Unicast Routing Configuration Guide, Cisco DCNM for LAN, Release 5.x
Configuring IPv6
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Configuring IPv6

Table Of Contents

Configuring IPv6

Information About IPv6

IPv6 Address Formats

IPv6 Unicast Addresses

Aggregatable Global Addresses

Link-Local Addresses

IPv4-Compatible IPv6 Addresses

Unique Local Addresses

Site-Local Address

IPv6 Anycast Addresses

IPv6 Multicast Addresses

IPv4 Packet Header

Simplified IPv6 Packet Header

DNS for IPv6

Path MTU Discovery for IPv6

CDP IPv6 Address Support

ICMP for IPv6

IPv6 Neighbor Discovery

IPv6 Neighbor Solicitation Message

IPv6 Router Advertisement Message

IPv6 Neighbor Redirect Message

Licensing Requirements for IPv6

Platform Support

Configuring IPv6

Configuring IPv6 Addressing

Configuring an IPv6 Secondary Address

Field Descriptions for IPv6

Additional References

Related Documents

Standards

Feature History for IPv6


Configuring IPv6


This chapter describes how to configure Internet Protocol version 6 (IPv6) on the Cisco Data Center Network Manager (DCNM).

This chapter includes the following sections:

Information About IPv6

Licensing Requirements for IPv6

Platform Support

Configuring IPv6

Additional References

Feature History for IPv6

Information About IPv6

IPv6, which is designed to replace IPv4, increases the number of network address bits from 32 bits (in IPv4) to 128 bits. IPv6 is based on IPv4 but it includes a much larger address space and other improvements such as a simplified main header and extension headers.

The larger IPv6 address space allows networks to scale and provide global reachability. The simplified IPv6 packet header format handles packets more efficiently. The flexibility of the IPv6 address space reduces the need for private addresses and the use of Network Address Translation (NAT), which translates private (not globally unique) addresses into a limited number of public addresses. IPv6 enables new application protocols that do not require special processing by border routers at the edge of networks.

IPv6 functionality, such as prefix aggregation, simplified network renumbering, and IPv6 site multihoming capabilities, enable more efficient routing. IPv6 supports Routing Information Protocol (RIP), Integrated Intermediate System-to-Intermediate System (IS-IS), Open Shortest Path First (OSPF) for IPv6, and multiprotocol Border Gateway Protocol (BGP).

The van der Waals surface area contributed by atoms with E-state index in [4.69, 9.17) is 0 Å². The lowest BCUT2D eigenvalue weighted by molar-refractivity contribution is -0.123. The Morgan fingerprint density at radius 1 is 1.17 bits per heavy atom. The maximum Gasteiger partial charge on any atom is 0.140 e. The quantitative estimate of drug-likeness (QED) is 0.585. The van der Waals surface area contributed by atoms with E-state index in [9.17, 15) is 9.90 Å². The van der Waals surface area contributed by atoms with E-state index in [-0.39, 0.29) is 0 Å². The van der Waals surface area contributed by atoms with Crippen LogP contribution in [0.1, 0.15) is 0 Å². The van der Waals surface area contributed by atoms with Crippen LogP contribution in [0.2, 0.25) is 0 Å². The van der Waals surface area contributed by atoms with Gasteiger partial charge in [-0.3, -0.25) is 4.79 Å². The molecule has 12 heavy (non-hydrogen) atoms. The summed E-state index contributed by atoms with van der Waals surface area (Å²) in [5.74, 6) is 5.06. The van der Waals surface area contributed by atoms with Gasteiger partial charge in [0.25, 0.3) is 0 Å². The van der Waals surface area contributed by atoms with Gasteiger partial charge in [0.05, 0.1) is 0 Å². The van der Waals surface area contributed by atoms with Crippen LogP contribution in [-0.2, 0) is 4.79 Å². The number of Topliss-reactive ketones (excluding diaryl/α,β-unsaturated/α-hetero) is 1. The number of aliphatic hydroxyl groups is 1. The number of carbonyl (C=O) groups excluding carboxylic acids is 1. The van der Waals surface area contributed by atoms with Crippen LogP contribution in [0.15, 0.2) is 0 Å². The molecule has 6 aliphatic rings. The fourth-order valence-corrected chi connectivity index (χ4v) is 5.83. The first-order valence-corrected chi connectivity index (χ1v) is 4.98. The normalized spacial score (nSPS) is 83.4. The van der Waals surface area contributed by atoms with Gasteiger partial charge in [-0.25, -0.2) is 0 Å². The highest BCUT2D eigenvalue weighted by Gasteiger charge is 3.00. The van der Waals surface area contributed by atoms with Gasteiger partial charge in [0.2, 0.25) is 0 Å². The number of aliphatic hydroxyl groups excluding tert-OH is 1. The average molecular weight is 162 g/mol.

This section includes the following topics:

IPv6 Address Formats

IPv6 Unicast Addresses

IPv6 Anycast Addresses

IPv6 Multicast Addresses

IPv4 Packet Header

Simplified IPv6 Packet Header

DNS for IPv6

Path MTU Discovery for IPv6

CDP IPv6 Address Support

ICMP for IPv6

IPv6 Neighbor Discovery

IPv6 Neighbor Solicitation Message

IPv6 Router Advertisement Message

IPv6 Neighbor Redirect Message

IPv6 Address Formats

An IPv6 address has 128 bits or 16 bytes. The address is divided into eight, 16-bit hexadecimal blocks separated by colons (:) in the format: x:x:x:x:x:x:x:x. Two examples of IPv6 addresses are as follows:

2001:0DB8:7654:3210:FEDC:BA98:7654:3210
2001:0DB8:0:0:8:800:200C:417A
 
   

IPv6 addresses contain consecutive zeros within the address. You can use two colons (::) at the beginning, middle, or end of an IPv6 address to replace the consecutive zeros. Table 3-1 shows a list of compressed IPv6 address formats.


Note You can use two colons (::) only once in an IPv6 address to replace the longest string of consecutive zeros within the address.


You can use a double colon as part of the IPv6 address when consecutive 16-bit values are denoted as zero. You can configure multiple IPv6 addresses per interface but only one link-local address.

The hexadecimal letters in IPv6 addresses are not case sensitive.

Table 3-1 Compressed IPv6 Address Formats  

IPv6 Address Type
Preferred Format
Compressed Format

Unicast

2001:0:0:0:0DB8:800:200C:417A

2001::0DB8:800:200C:417A

Multicast

FF01:0:0:0:0:0:0:101

FF01::101

Loopback

0:0:0:0:0:0:0:0:1

::1

Unspecified

0:0:0:0:0:0:0:0:0

::


A node may use the loopback address listed in Table 3-1 to send an IPv6 packet to itself. The loopback address in IPv6 is the same as the loopback address in IPv4. For more information, see Chapter 1 "Overview."